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Seeing is Believing: What is Your (Virtual) Reality?

Seeing is Believing: What is Your (Virtual) Reality?

I’m a big fan of the latest HBO hit show ‘Westworld’.  The premise is that Westworld is a massive theme park (think Walt Disney World on some serious performance enhancement substances) where visitors interact with some very realistic artificial beings (robots).  This is perhaps the most ambitious idea for virtual or augmented reality I’ve ever seen.  Could we have a ‘Westworld’ type of experience available to us within 10 years?  It’s certainly possible, but not in the realm of reality right now.    

Today, in our present reality, I see more new information and interest in virtual reality (VR) and augmented reality (AR) technology, devices and experiences.  One member of our leadership team even spotted a pop-up kiosk in an airport this week, staffed by blue shirted technologists fired up and ready to strap VR goggles on anyone who was keen to see and learn more about VR.  

VR, AR and 360° - What’s What

For the uninitiated, VR enables the viewer to immerse themselves in an experience where they ‘see’ things all around them in a full 360° experience.  Conversely, AR overlays elements in your field of vision that you can interact with (think Pokemon Go, if you were part of that craze).  There are some excellent primers to learn more about these experiences here (for the techie) and here (for the non-techie).  Lastly, 360° video experiences are shot with multi-camera devices, some the size of an old iPod Shuffle, that record the experience in different fields (angles), where the video is stitched together so that the viewer can ‘move’ around within the video experience.  Here’s a good example of 360° featuring the US Navy’s Blue Angels precision flying team.  

All three experiences have their benefits and challenges.  It seems some younger audiences are embracing VR, where older audiences are aligned with AR and 360°.  Most modern smartphones are capable of displaying 360° video and VR, using add-on devices like Google Cardboard and the Samsung Gear VR.  More complex devices like the Oculus Rift and Google Daydream are a bit more complex, but the net result is that you are immersed in a computer-generated experience.  Even Apple is in the mix, reportedly building AR into next iterations of the iPhone with glasses on the way afterward.  This is the foundation of AR, where you put on glasses to display things in your field of real vision.  Like Snapchat?  Even parent company Snap’s new glasses are part of this trend - kinda.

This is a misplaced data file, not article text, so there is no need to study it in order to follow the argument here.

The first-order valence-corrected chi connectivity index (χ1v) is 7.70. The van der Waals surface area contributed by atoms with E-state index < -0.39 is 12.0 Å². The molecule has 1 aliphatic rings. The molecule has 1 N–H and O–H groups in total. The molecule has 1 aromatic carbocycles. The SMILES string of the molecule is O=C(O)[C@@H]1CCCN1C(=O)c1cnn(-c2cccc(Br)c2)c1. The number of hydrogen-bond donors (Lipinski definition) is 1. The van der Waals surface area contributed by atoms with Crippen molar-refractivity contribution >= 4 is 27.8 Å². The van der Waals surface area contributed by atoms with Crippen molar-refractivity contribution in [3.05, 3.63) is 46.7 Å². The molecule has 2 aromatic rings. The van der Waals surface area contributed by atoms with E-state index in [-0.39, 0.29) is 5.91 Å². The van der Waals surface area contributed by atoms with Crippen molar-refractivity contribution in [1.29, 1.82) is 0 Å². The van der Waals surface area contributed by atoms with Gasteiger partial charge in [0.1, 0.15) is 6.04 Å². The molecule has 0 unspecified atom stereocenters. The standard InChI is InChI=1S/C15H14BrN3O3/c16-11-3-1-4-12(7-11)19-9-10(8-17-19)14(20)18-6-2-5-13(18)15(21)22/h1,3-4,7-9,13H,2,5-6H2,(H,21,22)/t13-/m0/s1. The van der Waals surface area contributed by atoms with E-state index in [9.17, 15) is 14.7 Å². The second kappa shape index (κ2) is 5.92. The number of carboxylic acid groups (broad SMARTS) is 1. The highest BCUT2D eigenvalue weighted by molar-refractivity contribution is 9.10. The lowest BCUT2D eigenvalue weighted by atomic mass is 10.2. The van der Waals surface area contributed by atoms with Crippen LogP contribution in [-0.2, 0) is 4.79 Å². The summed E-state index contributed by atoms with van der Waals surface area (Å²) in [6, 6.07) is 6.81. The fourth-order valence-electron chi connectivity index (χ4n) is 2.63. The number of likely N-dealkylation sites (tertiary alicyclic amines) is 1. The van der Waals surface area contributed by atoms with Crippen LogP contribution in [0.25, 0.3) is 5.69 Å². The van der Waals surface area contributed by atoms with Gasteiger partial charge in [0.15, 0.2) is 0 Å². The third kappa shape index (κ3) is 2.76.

Enhancing Experiences, New and Old

Remember Google Earth?  When it launched, it was a barrier-breaking way to use new graphics rendering technology to ‘fly around’ the Earth and see landmarks up close.  Now, you can view Google Earth in VR.    Google’s clearly betting on AR and VR too and, with the massive Android smartphone install base, early AR experiences are abundant on Android.  Smartphones are a natural platform for our new experiences in augmented and virtual reality.  Some are also paving a path to the desktop computer, for now.  I’m not sure the desktop, laptop or even a device like a Roku are well suited for immersive experiences, but time will tell.  

There is little doubt though that we are at the dawn of content created specifically for these new experiences.  In the months ahead, expect to see experiences where you can be taken to a concert in real time.  Want to see the Smashing Pumpkins play live in Chicago next Tuesday night at 8pm?  You can be there as the tunes are played.  How about a front row seat at Macy’s in Herald Square for the Thanksgiving Day Parade in VR or AR?  Get ready - it’s all coming soon.  

Right Tools, Right Job

As with any rewarding media & entertainment offerings, preparation, planning and execution are key.  With these new types of immersive video experiences, there will be best practices and caveats that will drive success.  For 360° video experiences, the visuals must be compelling.  LIke the F-18 fighters in the Blue Angels example above, a walk through the engine room of a submarine, or a like scene where the viewer has a reason to move their device or scroll within the player are paramount.  A talking head interview in a static room will likely not be a compelling video that drives many views.  

It is still very early days in this new corner of the always evolving video space.  At Brightcove, we’re excited to engage with our customers and have thoughtful dialog about how to create these experiences to delight their audiences and enhance their video business.  And while we don’t have any plans for ‘Westworld’-like robots on the product roadmap, we’re motivated every day to help shape today’s (and tomorrow’s) realities - virtual, augmented, and otherwise.